Might your need to find a more effective management style
be met by this training course
called Skills with People?
Yes if you agree with any of the following
- When you’ve an important decision to make you like to discuss it with your team, but it can take ages while you wait for consensus in the team.
- Though it’s okay to consult the team, perhaps sometimes the right thing to do as team manager is to be decisive.
- And perhaps that’s what your team want you to do.
- You don't find having your management style labelled is much practical help - it's too general, too abstract, and seems to imply that management style is a reflection of personality or character - something you may not be able to change.
- If you're going to change your management style wnat you need is much more precise feedback about what specific effect you're having on others, what exactly you're saying or doing that has that effect, and, if it's not the effect you want, what specific changes in your behaviour would be likely to achieve the effect you want.
What you'll take away from this course
You'll be more aware of the things you're in the habit of saying and doing, and the effect this has on others. By being so aware, you'll be able to change your approach in order to be more successful with people. You don't need to change your character in order to be a more successful manager. All you need to change is your behaviour. Small changes in the way you deal with people can make a huge difference to how they experience you, in other words, to your perceived management style.
If so, you can have a FREE exploratory coaching session. It'll give you a foretaste of what you can get from the course. You make no commitment to proceed beyond this until you're sure this training is relevant to your own particular need.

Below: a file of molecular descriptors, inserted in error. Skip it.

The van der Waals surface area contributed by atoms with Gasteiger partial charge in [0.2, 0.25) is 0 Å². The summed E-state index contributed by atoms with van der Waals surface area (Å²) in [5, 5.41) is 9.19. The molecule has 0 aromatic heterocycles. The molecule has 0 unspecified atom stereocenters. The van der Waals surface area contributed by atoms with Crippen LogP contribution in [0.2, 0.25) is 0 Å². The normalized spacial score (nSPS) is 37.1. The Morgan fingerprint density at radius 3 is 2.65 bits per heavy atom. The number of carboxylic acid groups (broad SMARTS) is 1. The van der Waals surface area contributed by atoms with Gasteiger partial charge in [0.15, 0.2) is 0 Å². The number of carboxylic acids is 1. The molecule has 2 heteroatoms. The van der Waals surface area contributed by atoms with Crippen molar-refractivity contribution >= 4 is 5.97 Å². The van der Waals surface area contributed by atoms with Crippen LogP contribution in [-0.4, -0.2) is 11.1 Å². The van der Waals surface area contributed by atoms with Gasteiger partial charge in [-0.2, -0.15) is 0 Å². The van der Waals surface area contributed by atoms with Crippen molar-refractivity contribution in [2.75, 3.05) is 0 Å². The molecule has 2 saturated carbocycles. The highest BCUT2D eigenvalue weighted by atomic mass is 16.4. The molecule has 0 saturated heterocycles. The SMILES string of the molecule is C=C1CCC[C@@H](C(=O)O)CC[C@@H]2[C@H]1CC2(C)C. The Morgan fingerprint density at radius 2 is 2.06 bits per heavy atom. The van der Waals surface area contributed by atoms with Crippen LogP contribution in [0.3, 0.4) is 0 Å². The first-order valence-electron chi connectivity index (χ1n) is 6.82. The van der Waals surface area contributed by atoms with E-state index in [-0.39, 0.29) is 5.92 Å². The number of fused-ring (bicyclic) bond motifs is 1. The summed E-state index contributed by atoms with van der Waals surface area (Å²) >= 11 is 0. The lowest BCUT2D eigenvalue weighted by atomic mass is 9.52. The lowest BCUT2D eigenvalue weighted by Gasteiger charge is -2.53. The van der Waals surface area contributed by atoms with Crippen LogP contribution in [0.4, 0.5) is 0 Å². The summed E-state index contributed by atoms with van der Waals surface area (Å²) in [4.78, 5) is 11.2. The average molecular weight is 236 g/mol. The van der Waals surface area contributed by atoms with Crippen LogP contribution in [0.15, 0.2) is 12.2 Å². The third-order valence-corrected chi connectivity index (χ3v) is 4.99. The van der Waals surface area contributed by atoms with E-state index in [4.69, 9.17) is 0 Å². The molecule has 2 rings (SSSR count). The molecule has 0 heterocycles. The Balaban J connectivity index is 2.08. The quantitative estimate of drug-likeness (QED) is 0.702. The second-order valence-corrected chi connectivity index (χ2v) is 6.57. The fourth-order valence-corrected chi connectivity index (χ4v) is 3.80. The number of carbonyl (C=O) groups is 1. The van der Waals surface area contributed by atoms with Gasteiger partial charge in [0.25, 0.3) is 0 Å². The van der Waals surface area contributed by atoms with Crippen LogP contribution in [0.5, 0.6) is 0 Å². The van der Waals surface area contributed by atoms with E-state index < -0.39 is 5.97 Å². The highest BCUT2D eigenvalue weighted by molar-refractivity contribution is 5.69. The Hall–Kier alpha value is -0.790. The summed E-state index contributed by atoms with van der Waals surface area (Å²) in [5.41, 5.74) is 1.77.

How to accept this offer
Simply contact us for a preliminary chat and to arrange your free exploratory coaching session.
What this session will do for you
In this session we'll aim to give you something practical you can use right away that'll help you handle a difficult situation more successfully at work. All you need do to prepare for this session is think about the kinds of situations you want to be able to handle more successfully.
You'll find answers to many of your questions about the content and method of this course under FAQs (in the main menu above).
How the skills you'll practise on this course
will enable you to develop
a more successful management style
Here's an example of someone who needed to change his management style. His approach to people was getting him into difficulties because it was having an effect on them that he didn't want it to have. He'd been labelled as having an autocratic management style, but he found the label perplexing, upsetting and unhelpful.
He was reacting defensively to complaints
He was a distribution manager in a manufacturing company. Like many people in his position, as a distribution manager was under fire from all sides. It wasn’t his fault – it went with the job. Anyone else in that job would have experienced similar pressure. He took the brunt of complaints from customers about late deliveries. Sales people blamed him when customers were unhappy. Production people blamed him when he told them they would have to alter their production schedules because of last minute changes demanded by customers.